March 2017 Vol. 25, No. 1

Current Issue | Previous Issues | Subscribe | Download

Minnesota LTAP Exchange banner
Screenshot of model of bridge

A single 3-D model can provide all the details that contractors
may need to bid on a project. This can reduce paperwork, requests
for information, and construction changes.

Guidelines help local agencies modernize documents

A recent project sponsored by the Minnesota Local Road Research Board and MnDOT developed guidelines to help local agencies incorporate 3-D modeling and electronic document management (EDM) into their design, bidding, and construction processes.

The project captured best practices for producing and delivering road construction plans and documentation from several Minnesota cities and counties, industry, and several other state departments of transportation (DOTs).

The project evaluated which options might be beneficial and feasible for local agencies in Minnesota and how those options might be implemented. “Our ultimate goal is to go from a paper workflow to an electronic workflow,” says Lyndon Robjent, public works director of Carver County and a member of Minnesota LTAP’s steering committee. “We have to look years ahead to address the challenges involved in this, but the potential benefits justify a long-term commitment.”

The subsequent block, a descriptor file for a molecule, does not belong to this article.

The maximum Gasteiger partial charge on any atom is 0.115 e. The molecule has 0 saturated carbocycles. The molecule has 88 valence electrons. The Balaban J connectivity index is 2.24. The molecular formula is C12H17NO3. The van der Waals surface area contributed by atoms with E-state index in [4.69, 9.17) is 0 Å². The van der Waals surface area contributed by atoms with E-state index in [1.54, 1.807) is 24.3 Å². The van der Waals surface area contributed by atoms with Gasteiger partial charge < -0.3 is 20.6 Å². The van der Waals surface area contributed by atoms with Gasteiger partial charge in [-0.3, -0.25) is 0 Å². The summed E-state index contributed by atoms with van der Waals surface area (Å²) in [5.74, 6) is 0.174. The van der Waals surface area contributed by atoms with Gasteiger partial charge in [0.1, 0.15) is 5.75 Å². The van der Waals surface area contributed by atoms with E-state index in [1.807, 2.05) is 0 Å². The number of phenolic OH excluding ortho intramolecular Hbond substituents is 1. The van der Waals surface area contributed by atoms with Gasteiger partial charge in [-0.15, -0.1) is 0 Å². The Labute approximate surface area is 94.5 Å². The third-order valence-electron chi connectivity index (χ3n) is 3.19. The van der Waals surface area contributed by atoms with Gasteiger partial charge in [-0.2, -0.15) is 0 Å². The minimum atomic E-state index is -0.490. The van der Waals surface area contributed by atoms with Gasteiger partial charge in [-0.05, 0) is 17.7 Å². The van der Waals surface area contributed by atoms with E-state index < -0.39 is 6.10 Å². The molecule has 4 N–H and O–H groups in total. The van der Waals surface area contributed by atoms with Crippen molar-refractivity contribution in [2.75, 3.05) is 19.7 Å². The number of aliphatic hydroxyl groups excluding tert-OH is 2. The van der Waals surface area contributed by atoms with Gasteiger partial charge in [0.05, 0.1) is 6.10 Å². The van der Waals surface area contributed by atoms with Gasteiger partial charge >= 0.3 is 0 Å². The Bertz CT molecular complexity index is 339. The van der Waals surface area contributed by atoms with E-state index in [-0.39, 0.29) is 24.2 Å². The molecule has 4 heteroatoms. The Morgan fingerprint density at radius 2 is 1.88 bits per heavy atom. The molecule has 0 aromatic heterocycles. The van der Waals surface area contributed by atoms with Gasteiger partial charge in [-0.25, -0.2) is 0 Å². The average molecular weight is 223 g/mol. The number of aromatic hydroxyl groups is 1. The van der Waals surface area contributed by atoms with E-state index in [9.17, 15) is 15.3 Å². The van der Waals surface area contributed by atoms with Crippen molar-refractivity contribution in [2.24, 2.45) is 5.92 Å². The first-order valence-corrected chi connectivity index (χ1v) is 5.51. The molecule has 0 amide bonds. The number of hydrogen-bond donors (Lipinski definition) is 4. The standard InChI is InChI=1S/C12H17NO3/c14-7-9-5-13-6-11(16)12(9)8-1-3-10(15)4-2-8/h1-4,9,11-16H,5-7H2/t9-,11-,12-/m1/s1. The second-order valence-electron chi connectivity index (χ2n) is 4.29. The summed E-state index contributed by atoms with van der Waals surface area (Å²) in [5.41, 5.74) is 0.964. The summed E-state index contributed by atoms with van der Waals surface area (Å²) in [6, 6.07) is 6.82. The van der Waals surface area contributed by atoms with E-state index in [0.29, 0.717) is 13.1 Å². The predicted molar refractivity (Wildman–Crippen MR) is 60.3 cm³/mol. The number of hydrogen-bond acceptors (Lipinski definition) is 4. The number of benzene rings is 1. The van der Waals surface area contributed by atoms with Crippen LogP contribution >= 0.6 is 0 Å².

The project identified four benefits of 3-D modeling: the ability to store all project information in a single file, increased efficiency, better visualization and communication, and better long-term decision making. Challenges identified included the difficulty of introducing new procedures, the cost of the technology and its steep learning curve, and potential liability.

EDM benefits identified included increased efficiency in sharing data, the opportunity for nearly real-time collaboration, the ability to track design changes, and the ability to electronically archive documents. Challenges again included the cost and learning curve of EDM systems, as well as concerns about security and software updates.

The final report includes recommended procedures for successful implementation. Both technologies require software investments that need to be thoroughly researched, and both call for training and the development of policies to guide their use. In addition, implementation will require extensive collaboration among agency staff, contractors, and consultants.

More resources: